Maritime Economics

Pages 10 (2510 words)
Download 0
There are two major reasons why shipping companies have been merging or forming alliances. The first is to access the bigger market share that come with volume and efficiency. The second is to access reduced shipping rates due to ability to match the supply of ships to the volume demand that will eventually assure the liners of economies of scale.


In the Shipping Industry, many Ship owners have been resorting to strategies like concentration to sort out the problem that are occasioned by freight rate fluctuation. This concentration has allowed them to maximize their market shared, reduce the cost per volume and remain in competition for the industry leadership. There has been a fluctuation demand for shipping services that is also faced with a fluctuation in supply of the shipping services themselves. (Hoffman, 1998, p. 1)
On the demand side, many Shipping firms have believed that the best strategies for concentration will be realized when the merge the ships in order to gain from economies of scale. To that end there have been a series of mergers and acquisition that have lead to an oligopoly of the top 20 leading shippers owning over 50% of the industry business. (Hoffman, 1998, p. 1)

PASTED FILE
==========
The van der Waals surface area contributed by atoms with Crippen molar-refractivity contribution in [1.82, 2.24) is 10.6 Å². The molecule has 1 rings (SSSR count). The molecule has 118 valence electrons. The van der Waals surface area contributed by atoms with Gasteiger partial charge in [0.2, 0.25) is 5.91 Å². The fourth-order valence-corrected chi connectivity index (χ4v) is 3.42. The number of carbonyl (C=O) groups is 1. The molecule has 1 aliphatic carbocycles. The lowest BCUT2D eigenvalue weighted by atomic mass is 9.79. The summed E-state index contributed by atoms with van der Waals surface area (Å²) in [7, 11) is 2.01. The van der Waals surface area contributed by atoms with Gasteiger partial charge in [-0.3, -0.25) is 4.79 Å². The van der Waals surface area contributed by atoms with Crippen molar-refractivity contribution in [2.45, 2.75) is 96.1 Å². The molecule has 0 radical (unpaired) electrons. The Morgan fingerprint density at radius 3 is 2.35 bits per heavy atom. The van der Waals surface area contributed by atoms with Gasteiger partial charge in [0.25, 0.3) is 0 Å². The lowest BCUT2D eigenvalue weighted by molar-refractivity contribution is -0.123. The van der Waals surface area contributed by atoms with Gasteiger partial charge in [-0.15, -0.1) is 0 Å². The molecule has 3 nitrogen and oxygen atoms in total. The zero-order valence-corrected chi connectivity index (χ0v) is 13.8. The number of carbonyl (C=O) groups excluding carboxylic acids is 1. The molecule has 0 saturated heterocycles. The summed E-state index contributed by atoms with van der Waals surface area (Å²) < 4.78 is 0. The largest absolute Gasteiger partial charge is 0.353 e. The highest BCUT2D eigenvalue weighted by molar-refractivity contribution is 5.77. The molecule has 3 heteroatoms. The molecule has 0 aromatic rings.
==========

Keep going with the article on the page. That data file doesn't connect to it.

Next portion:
The beginning of 1990s saw the formation of Alliances in the World lines. The progress so far has been 10 big groups controlling more than 65% of the volume transport. With a target of lowering the shipping rates, the millions of containers have been criss crossing the high seas from one port hub to the next with the world inflation also at their trail. It has been estimated that the biggest ship can transport more than 8.700 TEUs. ...
Download paper
Not exactly what you need?